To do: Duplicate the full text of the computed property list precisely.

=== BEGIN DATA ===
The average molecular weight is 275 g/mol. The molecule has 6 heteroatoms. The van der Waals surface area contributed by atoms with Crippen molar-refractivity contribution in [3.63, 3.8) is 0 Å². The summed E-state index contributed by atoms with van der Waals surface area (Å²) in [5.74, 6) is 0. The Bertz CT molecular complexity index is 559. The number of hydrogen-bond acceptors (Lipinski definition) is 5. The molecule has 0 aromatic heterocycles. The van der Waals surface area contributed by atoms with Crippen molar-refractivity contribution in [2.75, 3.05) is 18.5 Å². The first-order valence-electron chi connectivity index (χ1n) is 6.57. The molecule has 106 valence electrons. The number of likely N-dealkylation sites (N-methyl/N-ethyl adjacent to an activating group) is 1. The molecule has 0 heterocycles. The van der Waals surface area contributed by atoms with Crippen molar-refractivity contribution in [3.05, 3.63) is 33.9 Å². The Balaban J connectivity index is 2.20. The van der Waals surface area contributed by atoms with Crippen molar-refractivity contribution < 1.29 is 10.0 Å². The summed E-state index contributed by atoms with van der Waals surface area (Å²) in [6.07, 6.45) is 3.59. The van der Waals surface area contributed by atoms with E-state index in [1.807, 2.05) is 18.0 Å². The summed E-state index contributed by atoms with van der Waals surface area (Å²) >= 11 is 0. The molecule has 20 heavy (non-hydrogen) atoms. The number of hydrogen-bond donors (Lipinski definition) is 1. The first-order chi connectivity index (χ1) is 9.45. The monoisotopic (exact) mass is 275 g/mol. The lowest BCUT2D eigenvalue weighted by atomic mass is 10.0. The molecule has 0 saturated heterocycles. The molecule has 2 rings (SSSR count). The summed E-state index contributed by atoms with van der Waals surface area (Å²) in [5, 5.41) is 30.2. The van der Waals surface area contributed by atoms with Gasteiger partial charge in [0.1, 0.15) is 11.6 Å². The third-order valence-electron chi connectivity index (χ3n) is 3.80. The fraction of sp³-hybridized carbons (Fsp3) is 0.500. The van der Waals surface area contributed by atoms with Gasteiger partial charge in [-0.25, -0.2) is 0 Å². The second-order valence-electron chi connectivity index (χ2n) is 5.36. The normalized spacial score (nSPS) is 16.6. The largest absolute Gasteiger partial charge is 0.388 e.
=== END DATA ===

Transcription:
The average molecular weight is 275 g/mol. The molecule has 6 heteroatoms. The van der Waals surface area contributed by atoms with Crippen molar-refractivity contribution in [3.63, 3.8) is 0 Å². The summed E-state index contributed by atoms with van der Waals surface area (Å²) in [5.74, 6) is 0. The Bertz CT molecular complexity index is 559. The number of hydrogen-bond acceptors (Lipinski definition) is 5. The molecule has 0 aromatic heterocycles. The van der Waals surface area contributed by atoms with Crippen molar-refractivity contribution in [2.75, 3.05) is 18.5 Å². The first-order valence-electron chi connectivity index (χ1n) is 6.57. The molecule has 106 valence electrons. The number of likely N-dealkylation sites (N-methyl/N-ethyl adjacent to an activating group) is 1. The molecule has 0 heterocycles. The van der Waals surface area contributed by atoms with Crippen molar-refractivity contribution in [3.05, 3.63) is 33.9 Å². The Balaban J connectivity index is 2.20. The van der Waals surface area contributed by atoms with Crippen molar-refractivity contribution < 1.29 is 10.0 Å². The summed E-state index contributed by atoms with van der Waals surface area (Å²) in [6.07, 6.45) is 3.59. The van der Waals surface area contributed by atoms with E-state index in [1.807, 2.05) is 18.0 Å². The summed E-state index contributed by atoms with van der Waals surface area (Å²) >= 11 is 0. The molecule has 20 heavy (non-hydrogen) atoms. The number of hydrogen-bond donors (Lipinski definition) is 1. The first-order chi connectivity index (χ1) is 9.45. The monoisotopic (exact) mass is 275 g/mol. The lowest BCUT2D eigenvalue weighted by atomic mass is 10.0. The molecule has 0 saturated heterocycles. The molecule has 2 rings (SSSR count). The summed E-state index contributed by atoms with van der Waals surface area (Å²) in [5, 5.41) is 30.2. The van der Waals surface area contributed by atoms with Gasteiger partial charge in [0.1, 0.15) is 11.6 Å². The third-order valence-electron chi connectivity index (χ3n) is 3.80. The fraction of sp³-hybridized carbons (Fsp3) is 0.500. The van der Waals surface area contributed by atoms with Gasteiger partial charge in [-0.25, -0.2) is 0 Å². The second-order valence-electron chi connectivity index (χ2n) is 5.36. The normalized spacial score (nSPS) is 16.6. The largest absolute Gasteiger partial charge is 0.388 e.